Known by many names around the world, the cobia is a large, torpedo-shaped finfish that is fairly common in temperate seas and shallow, open-water habitats. A coastal migrant, the cobia also is found, usually in summer, in the deeper waters of the Pamlico Sound into the Atlantic Ocean and is often caught there for sport. It is an opportunistic predator, feeding chiefly on crabs, squid and a variety of small pelagic or benthic fishes. Although it is often a solitary feeder, the cobia may occasionally be found swimming in small schools.

Carl Linnaeus catalogued the cobia originally in 1766, first under the Latin name Gasterosteus canadus, a name that he later revised. Now Rachycentron canadum is known by many common names such as crab-eater (after its favorite food), kingfish, lemonfish, ling, sergeant fish, bonito, black bonito or prodigal son.

The cobia has a flattened, broad head and lower jaw that protrudes beyond its large mouth. A row of seven or eight sharp, stiff, distinct spines extend just forward of its long dorsal fin. It is a large, powerful fish that may reach an adult length of 2 meters (6'7") and more than 110 pounds. Its cylindrical body is usually dark brown with silver bands and a gray or yellowish underbelly. Its scales are small and give the fish a smooth appearance. From the side a cobia may be taken for a remora; its jaws, the roof of its mouth and tongue, contain bands of tiny teeth.

The cobia prefers subtropical to tropical waters (usually between 68-86 degrees), and in the western Atlantic its range extends north to Nova Scotia (though it is rarely found off Massachusetts) and south to Argentina. It is particularly abundant in the temperate waters off the U.S. coast, from the Chesapeake Bay to the Gulf of Mexico.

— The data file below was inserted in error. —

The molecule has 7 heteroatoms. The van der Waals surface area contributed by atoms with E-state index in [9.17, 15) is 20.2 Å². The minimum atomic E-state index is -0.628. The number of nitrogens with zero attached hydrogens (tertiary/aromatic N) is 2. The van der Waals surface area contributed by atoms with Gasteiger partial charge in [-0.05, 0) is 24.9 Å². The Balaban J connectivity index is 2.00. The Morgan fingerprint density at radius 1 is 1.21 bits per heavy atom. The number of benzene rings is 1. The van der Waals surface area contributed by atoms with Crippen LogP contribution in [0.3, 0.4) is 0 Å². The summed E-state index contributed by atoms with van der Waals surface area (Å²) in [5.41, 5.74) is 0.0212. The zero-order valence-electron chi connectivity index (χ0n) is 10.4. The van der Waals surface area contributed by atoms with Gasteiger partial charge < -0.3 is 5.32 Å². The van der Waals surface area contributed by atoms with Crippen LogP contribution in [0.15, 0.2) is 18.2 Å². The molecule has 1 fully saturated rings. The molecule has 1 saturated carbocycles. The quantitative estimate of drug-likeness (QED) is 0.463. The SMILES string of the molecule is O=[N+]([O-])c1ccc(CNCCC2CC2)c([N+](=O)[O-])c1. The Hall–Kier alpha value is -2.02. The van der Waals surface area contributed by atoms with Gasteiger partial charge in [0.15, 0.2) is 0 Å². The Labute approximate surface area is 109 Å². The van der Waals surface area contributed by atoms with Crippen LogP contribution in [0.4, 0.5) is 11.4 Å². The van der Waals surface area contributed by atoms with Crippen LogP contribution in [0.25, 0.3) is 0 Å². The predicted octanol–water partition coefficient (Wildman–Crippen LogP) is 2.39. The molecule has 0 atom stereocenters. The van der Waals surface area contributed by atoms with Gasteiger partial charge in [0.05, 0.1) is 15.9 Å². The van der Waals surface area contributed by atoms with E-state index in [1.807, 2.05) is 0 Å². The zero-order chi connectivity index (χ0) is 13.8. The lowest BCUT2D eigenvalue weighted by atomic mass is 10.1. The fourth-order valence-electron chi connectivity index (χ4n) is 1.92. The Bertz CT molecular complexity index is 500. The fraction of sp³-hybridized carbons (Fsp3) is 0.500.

Life Cycle

Cobia release planktonic eggs from April to September (in estuarine or shelf waters), which collect near the surface and usually hatch within 24 hours of fertilization. After spawning, in autumn and winter, cobia usually swim south to warmer offshore waters, often south of Florida and the Keys, where they may find shelter in coral reefs and old wrecks. In early spring cobias migrate north along the Atlantic coast, and return to our local waters, where 3- to 4-foot cobia, weighing up to 70 pounds, are caught.

Cobia are rapidly growing fish-females in the Hatteras region reach sexual maturity at 2 years, which is a year earlier than females in other region-and live a relatively long time. They usually reach a maximum age of 13 years on the eastern mid-Atlantic coast. While they are generally considered to be solitary fish, sometimes schools of up to 100 fish may be seen hunting during shallow-water migrations. Like remoras, they also will follow sharks, rays or turtles as they feed, in order to scavenge other animals' catch. Cobia are prized as exciting game fish and considered an excellent fish to eat.